Three players. Each so important in their own way. Each counted upon to be difference-makers this season. All going down in training camp, lost for the season within a span of 11 days. As the Dolphins prepare for their final regular season game Sunday against Buffalo at Hard Rock Stadium, it's so easy to wonder what might have been.
• First you lose Ryan Tannehill, your starting quarterback in the prime of his career, to an ACL injury on Aug. 3. He was untouched, scrambling out of bounds when the injury occurred. I'll never forget the stunned silence as teammates and trainers surrounded Tannehill. In one instant, so many things about this season changed.
• Then in the first preseason game, on the opening kickoff no less, promising rookie linebacker Raekwon McMillan, a second-round pick, tears his ACL. He had already been practicing with the starters. There were big plans this season for the kid out of Ohio State who Coach Urban Meyer once called "one of my favorite all-time players."
• Finally, on Aug. 14th, veteran cornerback Tony Lippett, coming off an excellent 2016 season and destined for significant playing time, if not a starter's role, tore his Achilles' tendon without the slightest of contact. "Just felt a pain," Lippett recalls. "That was it."
Certainly the loss of a starting quarterback has a tendency to overshadow everything else. But McMillan could have meant so much to the rushing defense and Lippett to the passing defense. I often thought about that while watching the defense's struggles this season.
Spend time at the training facility these days and you'll invariably catch a glimpse of Tannehill, McMillan and Lippett. All three are progressing well in their rehabilitation. All three are pointing to a full strength return for the 2018 season.
They are three of the 14 players who will end this season Sunday on injured reserve and, while all 14 carry with them their own unique story, their own level of frustration, it is so easy now to point to those 11 days, to those three specific injuries, as changing the face of this season.
Indeed, we can only wonder.
To the Dolphins' credit, they have made sure each of these three players remained an integral part of this team. "I've been in a lot of places," said Coach Adam Gase, "where when you go on IR, you're not involved. I told myself that I'm always going to make sure the IR guys are still involved. It's been good for our players."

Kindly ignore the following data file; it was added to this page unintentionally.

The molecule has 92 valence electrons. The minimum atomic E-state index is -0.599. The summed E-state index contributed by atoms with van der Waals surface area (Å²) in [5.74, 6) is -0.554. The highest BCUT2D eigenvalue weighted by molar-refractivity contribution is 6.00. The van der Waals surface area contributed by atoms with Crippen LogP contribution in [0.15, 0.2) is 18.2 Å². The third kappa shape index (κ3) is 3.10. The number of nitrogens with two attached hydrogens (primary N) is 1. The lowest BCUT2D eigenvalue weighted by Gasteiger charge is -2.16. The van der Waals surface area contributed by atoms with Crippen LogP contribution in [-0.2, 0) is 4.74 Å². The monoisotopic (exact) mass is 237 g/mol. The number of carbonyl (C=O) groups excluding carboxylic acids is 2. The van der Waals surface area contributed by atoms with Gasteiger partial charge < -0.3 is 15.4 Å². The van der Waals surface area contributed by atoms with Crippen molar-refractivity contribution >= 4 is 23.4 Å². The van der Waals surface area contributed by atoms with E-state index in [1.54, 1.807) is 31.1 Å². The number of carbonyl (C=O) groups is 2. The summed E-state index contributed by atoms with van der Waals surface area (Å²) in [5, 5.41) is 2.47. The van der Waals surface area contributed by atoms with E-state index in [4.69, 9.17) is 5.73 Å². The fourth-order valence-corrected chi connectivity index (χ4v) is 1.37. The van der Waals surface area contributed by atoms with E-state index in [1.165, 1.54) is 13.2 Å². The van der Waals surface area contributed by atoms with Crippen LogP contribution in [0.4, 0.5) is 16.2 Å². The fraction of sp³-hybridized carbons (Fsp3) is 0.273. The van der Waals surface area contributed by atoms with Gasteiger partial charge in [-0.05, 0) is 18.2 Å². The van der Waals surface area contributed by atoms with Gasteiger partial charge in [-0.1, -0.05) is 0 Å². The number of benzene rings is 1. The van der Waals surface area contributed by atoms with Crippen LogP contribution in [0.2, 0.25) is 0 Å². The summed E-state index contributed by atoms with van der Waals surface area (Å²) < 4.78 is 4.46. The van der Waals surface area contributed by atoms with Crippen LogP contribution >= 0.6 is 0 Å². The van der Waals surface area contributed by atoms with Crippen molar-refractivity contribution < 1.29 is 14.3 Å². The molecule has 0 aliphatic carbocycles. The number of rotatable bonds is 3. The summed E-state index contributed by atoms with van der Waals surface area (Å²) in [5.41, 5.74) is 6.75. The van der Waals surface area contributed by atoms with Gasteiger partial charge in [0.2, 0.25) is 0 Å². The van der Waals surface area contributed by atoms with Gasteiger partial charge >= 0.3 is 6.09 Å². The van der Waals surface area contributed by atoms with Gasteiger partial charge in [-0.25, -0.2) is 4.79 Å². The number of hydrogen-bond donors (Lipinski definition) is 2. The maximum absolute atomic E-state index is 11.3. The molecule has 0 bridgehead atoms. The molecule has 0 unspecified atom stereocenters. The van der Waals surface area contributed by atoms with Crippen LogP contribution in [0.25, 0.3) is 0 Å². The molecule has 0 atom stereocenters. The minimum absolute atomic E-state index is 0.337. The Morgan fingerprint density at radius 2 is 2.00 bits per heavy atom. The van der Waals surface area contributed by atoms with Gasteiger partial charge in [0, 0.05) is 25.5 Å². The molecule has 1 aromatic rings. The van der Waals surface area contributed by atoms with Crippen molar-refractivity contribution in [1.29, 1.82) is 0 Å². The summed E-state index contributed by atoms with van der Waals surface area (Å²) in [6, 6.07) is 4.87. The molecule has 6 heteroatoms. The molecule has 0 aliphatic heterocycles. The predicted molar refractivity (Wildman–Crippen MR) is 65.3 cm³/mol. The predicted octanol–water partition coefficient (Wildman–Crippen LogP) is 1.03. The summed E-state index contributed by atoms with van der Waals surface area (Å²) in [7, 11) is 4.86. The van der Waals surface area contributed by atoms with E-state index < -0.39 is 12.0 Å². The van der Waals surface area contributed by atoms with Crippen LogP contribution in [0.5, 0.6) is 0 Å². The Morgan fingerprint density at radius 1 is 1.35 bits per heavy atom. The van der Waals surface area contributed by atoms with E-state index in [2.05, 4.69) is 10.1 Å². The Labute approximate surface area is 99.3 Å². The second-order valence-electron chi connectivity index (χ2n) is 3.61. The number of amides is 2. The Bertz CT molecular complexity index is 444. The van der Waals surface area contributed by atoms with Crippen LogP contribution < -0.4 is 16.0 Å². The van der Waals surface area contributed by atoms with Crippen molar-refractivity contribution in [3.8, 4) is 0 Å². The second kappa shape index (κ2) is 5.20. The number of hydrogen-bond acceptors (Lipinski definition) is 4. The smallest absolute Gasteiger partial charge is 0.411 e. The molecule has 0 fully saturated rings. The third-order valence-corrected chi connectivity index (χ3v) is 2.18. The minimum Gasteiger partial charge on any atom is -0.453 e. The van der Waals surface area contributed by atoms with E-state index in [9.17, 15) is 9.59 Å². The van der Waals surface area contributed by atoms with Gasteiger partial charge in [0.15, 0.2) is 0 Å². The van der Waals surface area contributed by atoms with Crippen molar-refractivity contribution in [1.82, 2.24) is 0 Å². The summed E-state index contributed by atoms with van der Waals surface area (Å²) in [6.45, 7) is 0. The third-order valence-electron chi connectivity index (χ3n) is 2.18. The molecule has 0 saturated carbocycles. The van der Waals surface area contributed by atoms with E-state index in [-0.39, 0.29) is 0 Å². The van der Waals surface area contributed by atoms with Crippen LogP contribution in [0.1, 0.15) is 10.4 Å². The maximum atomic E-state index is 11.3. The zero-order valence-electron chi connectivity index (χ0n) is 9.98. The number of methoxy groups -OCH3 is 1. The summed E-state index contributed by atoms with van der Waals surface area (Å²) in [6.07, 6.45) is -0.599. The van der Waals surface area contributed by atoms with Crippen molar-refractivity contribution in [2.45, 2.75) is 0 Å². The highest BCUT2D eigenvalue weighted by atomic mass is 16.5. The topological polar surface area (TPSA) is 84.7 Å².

So Tannehill attends meetings and offers his input. McMillan and Lippett do the same with the defensive coaches. They break down tape. They help scout opponents. It is so important that they stay mentally sharp, that when the time comes for them to return to the practice field that they do so with confidence and conviction. Embracing them, not ignoring them, during the rehab process is so important to that end result.
"If I told Ryan he wasn't allowed to be around, he'd still be around," Gase said. "He's never going to be too far away. Raekwon is trying to get better mentally, which we need him to do, because we're going to count on him next season. Tony is a guy that has played, but it still doesn't hurt him to keep hearing these things over and over and seeing mistakes other guys make."
Let's take a quick look at each of the three, now more than four months after their surgeries.
• Tannehill is the most visible of the three, often walking through the locker room after practice, always seen on the sideline during games. Search hard and you might find the slightest trace of a limp. Then again, you might not. I'm told he is right on schedule and there are signs every week of the progress he's making. "In Buffalo, I saw him jumping around trying to stay warm," said offensive coordinator Clyde Christensen. "But it did look good to see him bouncing off those knees, jumping and running." This is a player who is clearly engaged in this offense and seems to covet the opportunity to help any way he can. Next year can't come soon enough for Tannehill.
• "We're going to count on him next season." How much clearer does Gase need to be when it comes to McMillan? He was drafted to play right away and to help turn around a rushing defense that was far too charitable in the 2016 season. You're the team captain at Ohio State, the defensive leader, the take-charge guy, and you're expected to contribute immediately in the NFL. That was the plan for McMillan, until that opening kickoff against the Falcons at Hard Rock Stadium. Now it's about getting that knee stronger, about refining his skills, and about being ready at some point to join the offseason workouts.
• I approached Lippett at his locker early last week. He was dripping wet from a long workout. He recently started running on that now fully repaired Achilles. "Just trying to get better every day," Lippett says. "Just grinding, just staying strong." The goal? "To come back better than ever," he says. A converted wide receiver out of Michigan State, Lippett started 13 games in 2016, finishing with 67 tackles, 10 passes defensed and four interceptions. The arrow was clearly pointing up. I fully expected him to be in the starting lineup once again before everything came to a halt.
Three players. Eleven days. As we now know, it would change the face of this season.